Ngapuhi role in Treaty examined

NGAPUHI SPEAKS: The report is expected to be popular reading among Ngapuhi and the Crown this summer.
NGAPUHI SPEAKS: The report is expected to be popular reading among Ngapuhi and the Crown this summer.

A new report on the Declaration of Independence and the Treaty of Waitangi is seen as groundbreaking and particularly important for the North.

The independent report makes clear that Ngapuhi did not sign away their sovereignty to the British Crown, nor did Ngapuhi cede governance to the Crown. Instead, rangatira wanted the Crown to provide a governor who would take charge of its unruly British subjects.

The report was commissioned to stand alongside a Waitangi Tribunal report - both reports based on evidence given over five weeks at initial Ngapuhi claim hearings in 2010 and 2011.

Statements by Ngapuhi speakers about the meaning and intentions of He Wakaputanga o te Rangatiratanga o Nu Tireni 1835, and Te Tiriti o Waitangi 1840 were seen as particularly significant.

The independent report was commissioned by Titewhai Harawira and Nuki Aldridge on behalf of the kuia and kaumatua of Ngapuhi Nui Tonu.

Since 2006, kuia and kaumatua have voiced concerns about the independence of the Waitangi Tribunal process and say the Government has not responded to requests for an international forum to hear evidence on the two founding documents. They finally decided to commission an independent report on the hearings but limited funds meant that an international observer was not an option, so expertise was sought within New Zealand.

Three panel members were chosen to write the report - Susan Healy, Ingrid Huygens, and Takawai Murphy, with input from a kaitiaki from the north, Hori Parata.

The group comprised two Maori and two Pakeha.

"The declaration and the treaty were the result of the friendship that Ngapuhi rangatira had with British royalty that began in 1820 with the visit by Hongi Hika and Waikato. Ngapuhi had a dialogue that started with King George, and continued with King William and Queen Victoria. We want to be able to continue that dialogue," Mrs Harawira says.

A governor was called for to exert British authority over British subjects living without regard to either Maori or British law, she says.

"He was to work alongside the rangatira - never to have authority over them. They agreed to allow a governor, appointed by themselves and acting under their authority, to exercise British control over new migrants living in their rohe - nothing more and nothing less."

Mrs Harawira says there has been a long battle to raise the profile of the Treaty of Waitangi and to have the promises made redeemed.

"We have seen the comings and goings of many prime ministers - they are now gone, but for us our battle continues. The Ngapuhi nation is firm in its belief that our tupuna did not cede sovereignty."

Nuki Aldridge said the report was a response to the wishes of kaumatua for an independent exercise to be undertaken by people chosen by them, just as the Tribunal members are chosen by Government.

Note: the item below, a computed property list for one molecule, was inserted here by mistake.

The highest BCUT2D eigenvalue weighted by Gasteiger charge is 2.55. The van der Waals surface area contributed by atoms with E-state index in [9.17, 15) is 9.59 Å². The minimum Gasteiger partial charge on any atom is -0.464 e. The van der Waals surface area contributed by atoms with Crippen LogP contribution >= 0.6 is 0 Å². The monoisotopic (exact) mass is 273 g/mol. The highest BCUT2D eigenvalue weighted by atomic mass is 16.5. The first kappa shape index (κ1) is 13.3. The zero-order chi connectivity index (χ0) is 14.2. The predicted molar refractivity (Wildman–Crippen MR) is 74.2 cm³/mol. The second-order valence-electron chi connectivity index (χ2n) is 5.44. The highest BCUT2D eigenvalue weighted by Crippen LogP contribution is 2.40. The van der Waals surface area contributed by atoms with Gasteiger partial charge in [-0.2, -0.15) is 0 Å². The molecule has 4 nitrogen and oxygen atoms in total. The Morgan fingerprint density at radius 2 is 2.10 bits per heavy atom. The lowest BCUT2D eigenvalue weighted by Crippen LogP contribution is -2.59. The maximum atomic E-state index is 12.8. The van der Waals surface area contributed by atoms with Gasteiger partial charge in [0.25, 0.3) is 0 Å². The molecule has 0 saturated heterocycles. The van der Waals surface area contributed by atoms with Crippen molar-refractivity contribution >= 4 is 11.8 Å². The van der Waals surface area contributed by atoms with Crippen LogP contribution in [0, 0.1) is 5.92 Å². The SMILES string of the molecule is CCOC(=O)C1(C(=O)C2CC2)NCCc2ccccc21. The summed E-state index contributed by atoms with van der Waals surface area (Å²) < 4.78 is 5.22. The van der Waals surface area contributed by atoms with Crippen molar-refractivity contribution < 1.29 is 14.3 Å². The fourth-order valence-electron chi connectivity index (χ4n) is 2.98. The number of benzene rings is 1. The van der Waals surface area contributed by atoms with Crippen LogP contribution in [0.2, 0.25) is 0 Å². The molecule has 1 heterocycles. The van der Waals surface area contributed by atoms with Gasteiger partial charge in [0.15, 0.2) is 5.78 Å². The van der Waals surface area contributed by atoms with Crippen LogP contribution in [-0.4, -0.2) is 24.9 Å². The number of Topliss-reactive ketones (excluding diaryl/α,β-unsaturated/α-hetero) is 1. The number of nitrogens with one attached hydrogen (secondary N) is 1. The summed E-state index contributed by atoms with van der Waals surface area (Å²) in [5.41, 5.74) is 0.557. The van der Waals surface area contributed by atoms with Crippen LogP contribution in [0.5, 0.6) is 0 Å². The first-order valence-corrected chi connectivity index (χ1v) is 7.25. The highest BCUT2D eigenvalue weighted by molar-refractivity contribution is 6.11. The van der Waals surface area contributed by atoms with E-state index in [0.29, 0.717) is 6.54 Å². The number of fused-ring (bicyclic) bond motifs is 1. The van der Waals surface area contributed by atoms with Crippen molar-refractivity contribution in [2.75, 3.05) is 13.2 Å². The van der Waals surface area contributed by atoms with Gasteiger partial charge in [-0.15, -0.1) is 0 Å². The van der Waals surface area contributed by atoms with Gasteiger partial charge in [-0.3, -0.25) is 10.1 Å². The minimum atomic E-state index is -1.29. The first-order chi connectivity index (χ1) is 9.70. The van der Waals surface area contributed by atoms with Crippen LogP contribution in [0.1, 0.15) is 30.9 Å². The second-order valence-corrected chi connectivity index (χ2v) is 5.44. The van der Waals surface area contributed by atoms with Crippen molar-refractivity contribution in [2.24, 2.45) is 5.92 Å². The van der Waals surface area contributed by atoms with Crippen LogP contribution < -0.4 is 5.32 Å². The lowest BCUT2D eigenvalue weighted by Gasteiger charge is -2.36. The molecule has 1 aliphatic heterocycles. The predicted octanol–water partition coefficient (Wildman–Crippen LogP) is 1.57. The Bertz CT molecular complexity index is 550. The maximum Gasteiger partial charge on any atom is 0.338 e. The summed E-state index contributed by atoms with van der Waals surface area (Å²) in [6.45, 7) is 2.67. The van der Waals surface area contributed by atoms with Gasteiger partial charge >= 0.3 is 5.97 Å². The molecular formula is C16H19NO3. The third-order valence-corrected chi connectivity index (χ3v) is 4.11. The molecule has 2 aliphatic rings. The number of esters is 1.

He said he expected the Tribunal would reach the same conclusion as the independent observers: That there is only one authentic treaty, which confirms the statements made in He Wakaputanga.

"Te Tiriti was intended to foster peaceful prosperity for both cultures and remains so for the future, when implemented as intended," he says.

Mr Aldridge commented on the need for fair process in the hearing of treaty claims: "In a treaty debate, you would think it reasonable that the rules of engagement are promulgated in equity by both parties. But it is inequitable where one party to a treaty makes the rules and has access to wealth to prosecute their evidence, while the other party is directed on how and when the resources are available."

He says the availability or the lack of resources will control the outcome.

"The story will be tainted by the rules and regulations that are imposed. The imposed rules and regulations also control the outcome and of course will show bias in favour of the system that has imposed its rules and regulations."

This is why Ngapuhi needed an independent report, he says.

"Those who fail to assert their rights have none. In this report the voices of Ngapuhi are heard again asserting our rights, and we expect a decent response," he says.

"This is a very important report" Susan Healy says.

The report is expected to be popular reading among Ngapuhi and the Crown this summer.

The report, Ngapuhi Speaks, can be ordered from Network Waitangi Whangarei, PO Box 417, Whangarei 0147 or email or call 09 436 1807 or 021 928 561.


The independent observers were selected for their experience in research and education work related to the treaty, and their independence from government direction. Susan Healy, Pakeha, has a PhD in Maori Studies from the University of Auckland. Ingrid Huygens, Pakeha, is a researcher in cultural relations, community psychology and social change. Takawai Murphy, Ngati Manawa, Murupara, is an educator and researcher. Hori Parata, who acted as support and cultural advisor for the panel, holds an MA in indigenous studies from Te Whare Wananga o Awanuiarangi, and is completing a PhD on kaitiakitanga.